On November 30, 2022

Critical Cost Center Financial Reporting

Every profitable business draws in profits both directly and indirectly. These indirect profits are often brought in through units known as “cost centers,” or, more simply put, divisions that don’t specifically generate income, but contribute to the company’s overall ability to produce profits. For example, a human resources (HR) department for a large manufacturing company doesn’t generate profits in the same way the line workers do, but by managing employees, staying on top of paperwork, and handling legal documents, this department is critical for financial profit anyway. In financial planning, it’s crucial to understand the role of cost centers as a means of making your business successful.

Cost centers can take many forms. In addition to HR departments, an information technology (IT) division, accounting team, or maintenance crew all cost money to operate, but don’t specifically generate income. From a financial planning standpoint, it’s important to report on expenses allocated to these units in order to ensure that it is not costing more to operate them than is being indirectly drawn in.

Traditional financial reporting for profit centers measure costs versus profits to ensure that the latter is greater than the former. Financial reporting for cost centers, however, focuses solely on the expenses of that department alone. Often, the manager of said unit/department is responsible for adhering to a budget and optimizing resources in order to stay within that budget, since no profits will stretch those funds.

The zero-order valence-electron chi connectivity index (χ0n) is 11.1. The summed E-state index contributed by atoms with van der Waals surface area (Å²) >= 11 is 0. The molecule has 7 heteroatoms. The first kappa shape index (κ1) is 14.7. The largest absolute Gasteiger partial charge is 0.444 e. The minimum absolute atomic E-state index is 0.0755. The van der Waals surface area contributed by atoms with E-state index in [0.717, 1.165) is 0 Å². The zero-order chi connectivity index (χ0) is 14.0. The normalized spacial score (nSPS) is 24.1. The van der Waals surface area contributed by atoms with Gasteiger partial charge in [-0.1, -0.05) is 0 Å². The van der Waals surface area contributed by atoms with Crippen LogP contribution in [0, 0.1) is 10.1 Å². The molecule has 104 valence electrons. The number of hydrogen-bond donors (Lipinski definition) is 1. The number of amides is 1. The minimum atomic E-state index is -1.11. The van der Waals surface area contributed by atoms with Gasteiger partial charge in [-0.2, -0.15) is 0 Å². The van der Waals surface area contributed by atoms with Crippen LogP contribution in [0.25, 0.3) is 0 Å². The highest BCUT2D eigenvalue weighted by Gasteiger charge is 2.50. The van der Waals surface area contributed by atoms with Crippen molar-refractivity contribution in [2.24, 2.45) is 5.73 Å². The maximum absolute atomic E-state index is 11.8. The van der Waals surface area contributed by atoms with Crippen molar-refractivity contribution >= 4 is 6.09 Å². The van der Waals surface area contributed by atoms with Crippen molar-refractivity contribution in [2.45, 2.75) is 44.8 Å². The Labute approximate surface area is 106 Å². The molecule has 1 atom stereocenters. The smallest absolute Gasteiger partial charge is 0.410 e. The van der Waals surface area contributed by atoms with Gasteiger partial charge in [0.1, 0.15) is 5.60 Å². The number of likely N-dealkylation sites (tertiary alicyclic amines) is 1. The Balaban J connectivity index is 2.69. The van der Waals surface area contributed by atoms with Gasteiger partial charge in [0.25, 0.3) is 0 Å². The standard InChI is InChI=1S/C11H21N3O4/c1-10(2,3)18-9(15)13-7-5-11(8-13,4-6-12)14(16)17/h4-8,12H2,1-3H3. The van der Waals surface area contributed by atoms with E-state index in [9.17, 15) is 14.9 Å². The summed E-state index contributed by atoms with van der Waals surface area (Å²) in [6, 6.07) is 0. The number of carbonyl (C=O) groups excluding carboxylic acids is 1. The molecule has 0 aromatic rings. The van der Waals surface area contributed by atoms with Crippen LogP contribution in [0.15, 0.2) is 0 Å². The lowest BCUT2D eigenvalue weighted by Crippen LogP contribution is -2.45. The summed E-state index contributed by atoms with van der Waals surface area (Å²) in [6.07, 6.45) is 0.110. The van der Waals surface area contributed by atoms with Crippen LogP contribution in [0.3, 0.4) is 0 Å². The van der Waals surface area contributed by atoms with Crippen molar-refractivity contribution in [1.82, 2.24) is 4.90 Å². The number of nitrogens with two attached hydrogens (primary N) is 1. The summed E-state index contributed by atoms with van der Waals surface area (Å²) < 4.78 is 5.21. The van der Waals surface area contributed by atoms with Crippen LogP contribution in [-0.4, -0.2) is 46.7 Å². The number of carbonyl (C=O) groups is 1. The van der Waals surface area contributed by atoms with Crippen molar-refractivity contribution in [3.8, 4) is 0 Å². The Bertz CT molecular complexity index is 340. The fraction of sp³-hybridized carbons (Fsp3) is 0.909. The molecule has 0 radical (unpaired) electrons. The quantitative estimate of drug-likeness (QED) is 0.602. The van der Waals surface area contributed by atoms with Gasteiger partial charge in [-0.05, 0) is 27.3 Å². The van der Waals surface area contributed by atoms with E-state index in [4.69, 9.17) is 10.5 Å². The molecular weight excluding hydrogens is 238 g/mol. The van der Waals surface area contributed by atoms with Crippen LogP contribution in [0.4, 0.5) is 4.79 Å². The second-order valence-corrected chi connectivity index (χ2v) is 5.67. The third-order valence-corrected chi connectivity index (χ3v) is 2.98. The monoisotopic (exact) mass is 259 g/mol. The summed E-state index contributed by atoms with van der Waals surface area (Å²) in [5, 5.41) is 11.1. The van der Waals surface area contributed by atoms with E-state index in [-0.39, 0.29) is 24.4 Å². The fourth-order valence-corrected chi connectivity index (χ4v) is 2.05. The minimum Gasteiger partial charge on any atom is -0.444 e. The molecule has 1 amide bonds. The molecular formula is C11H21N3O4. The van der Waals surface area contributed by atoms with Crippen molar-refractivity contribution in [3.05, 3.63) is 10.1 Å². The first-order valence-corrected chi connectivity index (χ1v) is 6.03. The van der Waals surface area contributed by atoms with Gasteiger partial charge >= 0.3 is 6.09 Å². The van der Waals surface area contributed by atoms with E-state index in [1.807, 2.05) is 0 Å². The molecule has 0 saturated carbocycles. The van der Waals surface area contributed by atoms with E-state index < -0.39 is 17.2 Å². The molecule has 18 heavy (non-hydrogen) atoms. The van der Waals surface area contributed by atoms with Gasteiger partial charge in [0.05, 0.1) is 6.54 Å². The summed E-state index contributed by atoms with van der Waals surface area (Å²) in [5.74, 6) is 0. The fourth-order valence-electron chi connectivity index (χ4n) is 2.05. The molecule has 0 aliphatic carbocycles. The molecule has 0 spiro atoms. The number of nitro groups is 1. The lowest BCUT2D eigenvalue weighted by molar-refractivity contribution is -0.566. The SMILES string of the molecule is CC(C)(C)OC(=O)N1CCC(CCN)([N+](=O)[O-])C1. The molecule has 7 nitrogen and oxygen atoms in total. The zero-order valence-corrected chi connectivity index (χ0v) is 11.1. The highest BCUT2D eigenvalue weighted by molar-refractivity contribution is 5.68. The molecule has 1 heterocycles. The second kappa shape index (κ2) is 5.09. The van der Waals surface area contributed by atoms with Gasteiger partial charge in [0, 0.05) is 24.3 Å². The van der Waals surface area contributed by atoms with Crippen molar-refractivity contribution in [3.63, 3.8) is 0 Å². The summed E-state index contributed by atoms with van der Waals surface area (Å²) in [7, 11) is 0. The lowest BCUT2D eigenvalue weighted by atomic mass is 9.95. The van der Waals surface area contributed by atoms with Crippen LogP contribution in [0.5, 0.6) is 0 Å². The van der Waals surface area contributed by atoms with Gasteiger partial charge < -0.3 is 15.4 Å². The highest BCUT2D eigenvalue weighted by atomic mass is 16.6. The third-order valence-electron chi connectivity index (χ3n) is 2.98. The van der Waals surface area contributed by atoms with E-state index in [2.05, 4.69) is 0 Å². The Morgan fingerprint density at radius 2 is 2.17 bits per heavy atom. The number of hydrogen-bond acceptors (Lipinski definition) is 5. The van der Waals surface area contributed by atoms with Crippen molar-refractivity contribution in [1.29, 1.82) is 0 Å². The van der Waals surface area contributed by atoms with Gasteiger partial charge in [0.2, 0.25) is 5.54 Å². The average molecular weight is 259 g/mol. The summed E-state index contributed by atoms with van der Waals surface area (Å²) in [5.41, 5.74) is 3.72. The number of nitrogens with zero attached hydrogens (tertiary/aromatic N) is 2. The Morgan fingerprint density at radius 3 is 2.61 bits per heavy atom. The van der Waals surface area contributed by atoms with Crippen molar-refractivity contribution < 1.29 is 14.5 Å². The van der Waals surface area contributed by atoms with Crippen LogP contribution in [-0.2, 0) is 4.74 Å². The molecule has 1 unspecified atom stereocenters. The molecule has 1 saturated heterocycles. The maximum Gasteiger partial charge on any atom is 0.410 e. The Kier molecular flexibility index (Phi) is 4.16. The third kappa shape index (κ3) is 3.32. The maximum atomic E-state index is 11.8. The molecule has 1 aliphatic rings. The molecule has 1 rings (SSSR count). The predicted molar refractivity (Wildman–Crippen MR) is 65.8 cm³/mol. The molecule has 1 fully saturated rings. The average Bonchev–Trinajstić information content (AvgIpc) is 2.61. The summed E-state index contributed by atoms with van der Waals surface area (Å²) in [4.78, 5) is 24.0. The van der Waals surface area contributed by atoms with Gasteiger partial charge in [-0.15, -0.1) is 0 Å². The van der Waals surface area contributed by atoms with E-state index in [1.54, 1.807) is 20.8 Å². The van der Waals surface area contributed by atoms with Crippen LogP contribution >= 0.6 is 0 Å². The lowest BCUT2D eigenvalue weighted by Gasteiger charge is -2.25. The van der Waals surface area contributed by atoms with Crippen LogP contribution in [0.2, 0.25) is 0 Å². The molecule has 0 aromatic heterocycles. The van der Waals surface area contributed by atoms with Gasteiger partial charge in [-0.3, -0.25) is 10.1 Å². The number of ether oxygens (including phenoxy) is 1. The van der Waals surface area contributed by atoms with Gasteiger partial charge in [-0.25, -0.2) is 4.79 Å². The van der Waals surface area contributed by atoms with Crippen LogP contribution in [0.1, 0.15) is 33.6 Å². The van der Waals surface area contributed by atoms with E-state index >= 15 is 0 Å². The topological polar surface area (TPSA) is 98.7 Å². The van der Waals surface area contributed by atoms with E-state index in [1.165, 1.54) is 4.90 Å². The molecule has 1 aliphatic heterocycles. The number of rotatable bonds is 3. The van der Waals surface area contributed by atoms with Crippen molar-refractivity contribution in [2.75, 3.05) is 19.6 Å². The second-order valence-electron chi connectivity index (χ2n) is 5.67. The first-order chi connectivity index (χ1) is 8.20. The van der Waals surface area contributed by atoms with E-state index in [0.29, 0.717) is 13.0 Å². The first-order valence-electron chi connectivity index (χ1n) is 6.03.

Often, “responsibility reporting” is the primary tool for financial reporting within cost centers, where the manager will report on all expenses (labor, materials, overhead costs, etc.) and organize by allocated budget and the actual expenses paid. This is where analysis can be conducted to identify where there is variance between the budgeted and actual amounts, and financial planning can come in. Ideally, these variances are areas where resources can be better optimized. For example, if the cost of operating a helpline is higher than originally allocated, financial planning can help to identify how to resolve this variance – rearranging schedules so that there are less employees during times with less calls, creating work from home opportunities to cut down on in-house costs, etc.

Cost centers are critical for nearly every company. These units indirectly contribute to overall success by improving the work environment for profit-generating employees, increasing customer satisfaction (and therefore increasing sales), and improving the workability of technology and tools needed to conduct profitable tasks. Planning and reporting accurately on these departments helps to ensure that profits remain successful over time.

  • By Evan  0 Comments